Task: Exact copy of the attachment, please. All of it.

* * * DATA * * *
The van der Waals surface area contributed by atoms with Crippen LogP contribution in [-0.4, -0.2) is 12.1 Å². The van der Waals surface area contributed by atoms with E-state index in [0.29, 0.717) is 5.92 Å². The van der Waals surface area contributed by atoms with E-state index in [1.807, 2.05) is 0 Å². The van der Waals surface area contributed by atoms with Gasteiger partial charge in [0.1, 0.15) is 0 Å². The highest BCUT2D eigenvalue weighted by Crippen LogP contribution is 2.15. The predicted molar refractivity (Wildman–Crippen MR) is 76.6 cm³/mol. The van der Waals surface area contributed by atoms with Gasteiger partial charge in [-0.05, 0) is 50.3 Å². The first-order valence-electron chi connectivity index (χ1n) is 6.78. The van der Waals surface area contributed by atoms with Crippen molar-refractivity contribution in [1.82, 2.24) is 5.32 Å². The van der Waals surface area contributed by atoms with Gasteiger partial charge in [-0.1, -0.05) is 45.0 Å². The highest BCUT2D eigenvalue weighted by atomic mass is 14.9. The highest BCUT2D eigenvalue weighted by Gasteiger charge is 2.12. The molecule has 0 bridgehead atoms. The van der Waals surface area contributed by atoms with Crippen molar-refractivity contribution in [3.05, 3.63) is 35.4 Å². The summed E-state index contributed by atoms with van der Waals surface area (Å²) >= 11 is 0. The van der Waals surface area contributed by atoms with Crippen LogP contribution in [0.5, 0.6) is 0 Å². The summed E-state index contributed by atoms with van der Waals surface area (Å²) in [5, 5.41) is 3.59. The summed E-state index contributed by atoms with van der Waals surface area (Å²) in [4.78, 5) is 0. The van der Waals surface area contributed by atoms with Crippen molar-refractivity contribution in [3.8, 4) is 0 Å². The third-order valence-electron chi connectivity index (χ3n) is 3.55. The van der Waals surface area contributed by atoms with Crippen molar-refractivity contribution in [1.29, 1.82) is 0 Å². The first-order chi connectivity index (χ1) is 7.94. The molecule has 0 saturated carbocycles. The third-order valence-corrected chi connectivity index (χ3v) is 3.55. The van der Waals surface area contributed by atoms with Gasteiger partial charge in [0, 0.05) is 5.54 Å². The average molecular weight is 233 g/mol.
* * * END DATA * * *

The van der Waals surface area contributed by atoms with Crippen LogP contribution in [-0.4, -0.2) is 12.1 Å². The van der Waals surface area contributed by atoms with E-state index in [0.29, 0.717) is 5.92 Å². The van der Waals surface area contributed by atoms with E-state index in [1.807, 2.05) is 0 Å². The van der Waals surface area contributed by atoms with Gasteiger partial charge in [0.1, 0.15) is 0 Å². The highest BCUT2D eigenvalue weighted by Crippen LogP contribution is 2.15. The predicted molar refractivity (Wildman–Crippen MR) is 76.6 cm³/mol. The van der Waals surface area contributed by atoms with Gasteiger partial charge in [-0.05, 0) is 50.3 Å². The first-order valence-electron chi connectivity index (χ1n) is 6.78. The van der Waals surface area contributed by atoms with Crippen molar-refractivity contribution in [1.82, 2.24) is 5.32 Å². The van der Waals surface area contributed by atoms with Gasteiger partial charge in [-0.1, -0.05) is 45.0 Å². The highest BCUT2D eigenvalue weighted by atomic mass is 14.9. The highest BCUT2D eigenvalue weighted by Gasteiger charge is 2.12. The molecule has 0 bridgehead atoms. The van der Waals surface area contributed by atoms with Crippen molar-refractivity contribution in [3.05, 3.63) is 35.4 Å². The summed E-state index contributed by atoms with van der Waals surface area (Å²) >= 11 is 0. The van der Waals surface area contributed by atoms with Crippen LogP contribution in [0.5, 0.6) is 0 Å². The summed E-state index contributed by atoms with van der Waals surface area (Å²) in [5, 5.41) is 3.59. The summed E-state index contributed by atoms with van der Waals surface area (Å²) in [4.78, 5) is 0. The van der Waals surface area contributed by atoms with Crippen molar-refractivity contribution in [3.8, 4) is 0 Å². The third-order valence-electron chi connectivity index (χ3n) is 3.55. The van der Waals surface area contributed by atoms with Crippen molar-refractivity contribution in [1.29, 1.82) is 0 Å². The first-order chi connectivity index (χ1) is 7.94. The molecule has 0 saturated carbocycles. The third-order valence-corrected chi connectivity index (χ3v) is 3.55. The van der Waals surface area contributed by atoms with Gasteiger partial charge in [0, 0.05) is 5.54 Å². The average molecular weight is 233 g/mol.